consulting in design research, strategy and decision-support

Sunday, June 19, 2011

Designers’ power in organizations

“The Prince”, by Machiavelli, has been the definitive textbook on power for the last 500 years. Last year Jeff Pfeffer wrote “Power”, the definitive book on the subject for our generation. Apart from maybe torture and killing, not much has changed. However it is definitely more readable and has many more contemporary cases. How are designers doing in these 21st Century games of corporate power and what is the outlook for their future?

To be continued June 28.


  1. The power distribution in firms has changed over the past hundred years, according to what the various challenges were. When moving from crafts to industrial manufacturing, engineering and manufacturing became important. Then when markets started to saturate, marketing became key. As this field matured, financing then took over. As we move into a time where innovation is important, one could well imagine the influence of designers being on the rise. The question now becomes, what factors determines this?

    To be continued July 5.

  2. As we move into an experience economy, intangibles are becoming increasingly important. Intangibles now represent the majority of many a firm’s value. With markets being increasingly dynamic, old static economic models fail and management strategies have to be frequently updated. Strategies are now a dynamic capability. To create intangible value, you need . . . well, creative people. Of course the value of your creativity depends on the level at which you contribute.

    To be continued July 17.

  3. Button sizes and corner radii, though important, by nature contribute less than creating a new design philosophy for an organization. Of the many recommendations in his book on power, Jeff Pfeffer mentions the following areas on which to focus: Powerful departments have cohesion. Create resources others need and remember perception is reality. Designers may be naturally weak in these areas, however their position has huge potential. How can this potential best be mined?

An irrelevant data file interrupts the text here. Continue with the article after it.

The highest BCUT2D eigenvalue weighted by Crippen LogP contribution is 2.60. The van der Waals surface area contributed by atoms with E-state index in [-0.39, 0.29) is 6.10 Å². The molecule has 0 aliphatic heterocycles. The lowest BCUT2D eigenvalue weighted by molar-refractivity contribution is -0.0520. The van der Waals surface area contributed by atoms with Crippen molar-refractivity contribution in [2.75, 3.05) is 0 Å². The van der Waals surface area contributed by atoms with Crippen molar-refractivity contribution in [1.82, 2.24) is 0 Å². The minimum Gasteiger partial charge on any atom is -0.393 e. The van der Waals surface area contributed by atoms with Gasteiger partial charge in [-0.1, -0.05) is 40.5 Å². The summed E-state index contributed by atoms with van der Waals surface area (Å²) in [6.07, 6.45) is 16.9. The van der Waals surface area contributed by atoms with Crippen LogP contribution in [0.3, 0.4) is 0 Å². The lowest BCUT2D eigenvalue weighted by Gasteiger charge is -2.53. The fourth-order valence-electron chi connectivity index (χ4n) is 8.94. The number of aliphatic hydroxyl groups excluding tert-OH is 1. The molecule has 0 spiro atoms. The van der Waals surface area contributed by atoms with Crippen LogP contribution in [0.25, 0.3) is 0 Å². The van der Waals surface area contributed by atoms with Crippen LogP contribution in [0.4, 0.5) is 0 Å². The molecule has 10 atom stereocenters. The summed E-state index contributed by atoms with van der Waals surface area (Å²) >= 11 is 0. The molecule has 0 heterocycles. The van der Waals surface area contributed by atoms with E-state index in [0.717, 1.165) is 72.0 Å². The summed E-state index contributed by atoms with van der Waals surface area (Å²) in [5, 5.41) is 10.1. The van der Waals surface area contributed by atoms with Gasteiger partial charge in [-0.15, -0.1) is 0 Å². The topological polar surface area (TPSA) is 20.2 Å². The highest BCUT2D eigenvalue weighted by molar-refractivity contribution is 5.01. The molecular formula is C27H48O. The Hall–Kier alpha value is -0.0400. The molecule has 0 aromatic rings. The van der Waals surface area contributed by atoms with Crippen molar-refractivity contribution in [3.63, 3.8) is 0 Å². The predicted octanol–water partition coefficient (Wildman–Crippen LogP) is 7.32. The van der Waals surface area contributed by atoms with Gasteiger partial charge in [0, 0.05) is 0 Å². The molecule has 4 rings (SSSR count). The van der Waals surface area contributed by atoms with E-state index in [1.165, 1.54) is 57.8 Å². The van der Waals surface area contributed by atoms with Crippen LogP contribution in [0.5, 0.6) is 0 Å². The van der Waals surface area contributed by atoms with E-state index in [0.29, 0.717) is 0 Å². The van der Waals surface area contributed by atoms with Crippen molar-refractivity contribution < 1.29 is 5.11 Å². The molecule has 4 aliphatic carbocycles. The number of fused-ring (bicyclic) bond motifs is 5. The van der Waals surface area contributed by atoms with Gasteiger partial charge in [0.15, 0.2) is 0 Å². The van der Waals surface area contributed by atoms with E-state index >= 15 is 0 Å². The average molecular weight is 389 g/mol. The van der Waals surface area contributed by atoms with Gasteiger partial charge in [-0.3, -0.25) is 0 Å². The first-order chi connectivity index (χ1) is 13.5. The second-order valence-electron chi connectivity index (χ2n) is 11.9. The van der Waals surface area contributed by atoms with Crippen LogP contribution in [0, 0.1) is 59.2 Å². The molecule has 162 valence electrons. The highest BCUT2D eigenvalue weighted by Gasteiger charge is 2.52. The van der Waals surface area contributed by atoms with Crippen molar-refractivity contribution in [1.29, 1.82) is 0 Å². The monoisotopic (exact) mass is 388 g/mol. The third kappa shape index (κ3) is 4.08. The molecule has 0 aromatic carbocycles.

To be continued July 24.

  4. To gain a sense of what designers think, we turned to LinkedIn’s Industrial Design Group and posted the question: Are any designers’ in positions of power in the corporate structure? The gist of the comments were that although designers may not have formal authority they have the attention of management. 
    To be continued July 31.

  5. Let us examine the general credibility of these statements by comparing them in turn with the three top power indicators.

    Powerful departments have cohesion! Designers need to have their designs selected in order to have successful careers and they are in competition with their colleagues in a zero sum game. This cultural structure is in no way conducive to cohesion.

    To be continued August 7.

  6. The second power indicator was the ability to create resources others need. Does anybody inside of a corporation need industrial design and how do they know the designers have delivered? Engineering and marketing can measure their performance and back up their claims with data from calculations, simulations, tests and studies. When a new product fails in the market, they can show that they did their job and point their fingers at design. Designers are unable to point back. Since thirty to forty-one percent of new products fail, design is at a clear disadvantage.

    To be continued August 14.

  7. This brings us to the third power indicator, “perception is reality”. If designers are viewed as failing one third of the time, it is difficult to project a perception of a positive and reliable contribution. Studies show you need to provide about three positive experiences to make up for one negative experience. With the current hit rate and little documentation supporting design performance, it would seem designers would not be able to get ahead in the corporate environment.

    To be continued August 21.

  8. Based on literature and personal observations the conclusion appears to be that designers are not well equipped for a position of power in an organization. Whether future changes in society and its needs and/or the actual design education program will change this remains to be seen.

    Next topic "What is “Design Thinking” will be starting August 28.